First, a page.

The mountains were cloudy, and visibility was poor for the first 3 riding days. I couldn’t see more than 10 meters. But it was pumping snow.
Not many people were up where the clouds were due to the poor visibility. I even had to ride sometimes without my goggles. The clouds and snow made it appear I was trying to look through ice. It felt like being alone in a desert: awesome.
Unfortunately, an Aussie skier that was at the beginning of his 2-week ski trip in Hakuba had a bad accident. He was skiing, and he fell off a 2-meter drop that he didn’t see due to poor visibility. He broke his shoulder and couldn’t ski for the remainder of his trip.
The majority of the skiers and snowboarders stayed near the base of the mountains, after where the first chairlift or gondola stops.
I should point out that it usually takes 2 or 3 chairlifts to get to the top of these mountains.
Throughout the week the mountains had a lot of powder. I recommend checking out the mountains that I rode except for Tsugaike Kogen, it wasn’t impressive by Japan standards but better than the crappy mountains near my home in Toronto, Canada.
For powder days, when it snows really heavily overnight, go to Cortina. The mountain supposedly has the best runs for powder. I was impressed by it. It seems many Aussies are aware of this and when I went to get the shuttle bus in the morning, there was a massive lineup. I had to wait for the third bus before I could get on.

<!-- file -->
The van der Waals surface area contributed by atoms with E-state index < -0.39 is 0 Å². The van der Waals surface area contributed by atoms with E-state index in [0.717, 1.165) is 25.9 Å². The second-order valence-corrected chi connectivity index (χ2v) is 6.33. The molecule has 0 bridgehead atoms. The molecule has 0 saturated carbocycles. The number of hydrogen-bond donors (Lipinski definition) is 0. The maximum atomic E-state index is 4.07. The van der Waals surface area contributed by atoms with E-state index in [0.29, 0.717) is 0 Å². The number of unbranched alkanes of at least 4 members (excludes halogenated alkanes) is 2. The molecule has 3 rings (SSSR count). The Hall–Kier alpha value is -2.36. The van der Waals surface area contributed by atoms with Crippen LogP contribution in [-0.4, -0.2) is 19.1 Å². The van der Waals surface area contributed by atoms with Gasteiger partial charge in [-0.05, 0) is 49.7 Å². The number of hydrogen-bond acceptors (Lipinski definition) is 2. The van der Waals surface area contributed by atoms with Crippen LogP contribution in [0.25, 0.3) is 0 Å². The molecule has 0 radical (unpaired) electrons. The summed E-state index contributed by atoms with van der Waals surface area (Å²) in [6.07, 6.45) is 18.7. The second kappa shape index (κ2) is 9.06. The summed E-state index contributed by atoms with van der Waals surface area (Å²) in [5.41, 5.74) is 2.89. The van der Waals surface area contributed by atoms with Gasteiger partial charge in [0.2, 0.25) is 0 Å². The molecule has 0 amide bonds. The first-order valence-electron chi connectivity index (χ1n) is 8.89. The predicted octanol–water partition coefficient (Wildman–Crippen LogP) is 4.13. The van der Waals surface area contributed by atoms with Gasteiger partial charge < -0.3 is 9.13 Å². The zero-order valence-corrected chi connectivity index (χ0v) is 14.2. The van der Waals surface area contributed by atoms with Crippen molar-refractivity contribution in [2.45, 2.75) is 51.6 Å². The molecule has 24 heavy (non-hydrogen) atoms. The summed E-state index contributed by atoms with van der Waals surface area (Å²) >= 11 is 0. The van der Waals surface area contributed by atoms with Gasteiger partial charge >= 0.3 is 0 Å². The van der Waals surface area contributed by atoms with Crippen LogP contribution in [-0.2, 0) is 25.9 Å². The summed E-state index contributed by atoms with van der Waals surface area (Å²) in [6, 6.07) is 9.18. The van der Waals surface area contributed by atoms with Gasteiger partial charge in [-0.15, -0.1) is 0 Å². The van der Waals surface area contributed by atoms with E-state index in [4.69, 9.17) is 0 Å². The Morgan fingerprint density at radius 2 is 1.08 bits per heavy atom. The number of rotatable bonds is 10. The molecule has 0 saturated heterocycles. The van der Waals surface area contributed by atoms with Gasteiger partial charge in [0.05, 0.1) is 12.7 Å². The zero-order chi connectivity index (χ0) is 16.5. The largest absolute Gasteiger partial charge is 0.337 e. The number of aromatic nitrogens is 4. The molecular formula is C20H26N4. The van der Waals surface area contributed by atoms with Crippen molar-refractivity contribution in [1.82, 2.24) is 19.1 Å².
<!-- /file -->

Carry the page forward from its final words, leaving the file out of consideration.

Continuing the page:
I finished off my last run on Happo One. It was the worst run of my life if you could call it that. I was snowboarding alone, and I went off into the trees which I thought directed me back to the base and village. Unfortunately, it didn’t. I had to climb back up using my hands and snowboard as a platform to pull myself up in waist-high snow. It took me 3 hours on an empty reserve of water.
By the time I reached the top, it was getting dark, and the lifts were closed except for the night skiing area. To make matters worse, the music player on my phone wasn’t working for some reason. It was a lonely ride back to the bottom.
But I made it out alive.
After snowboarding in Hakuba Valley, I went to Tokyo by bus and train where I stayed for the night. Then I returned home to Canada.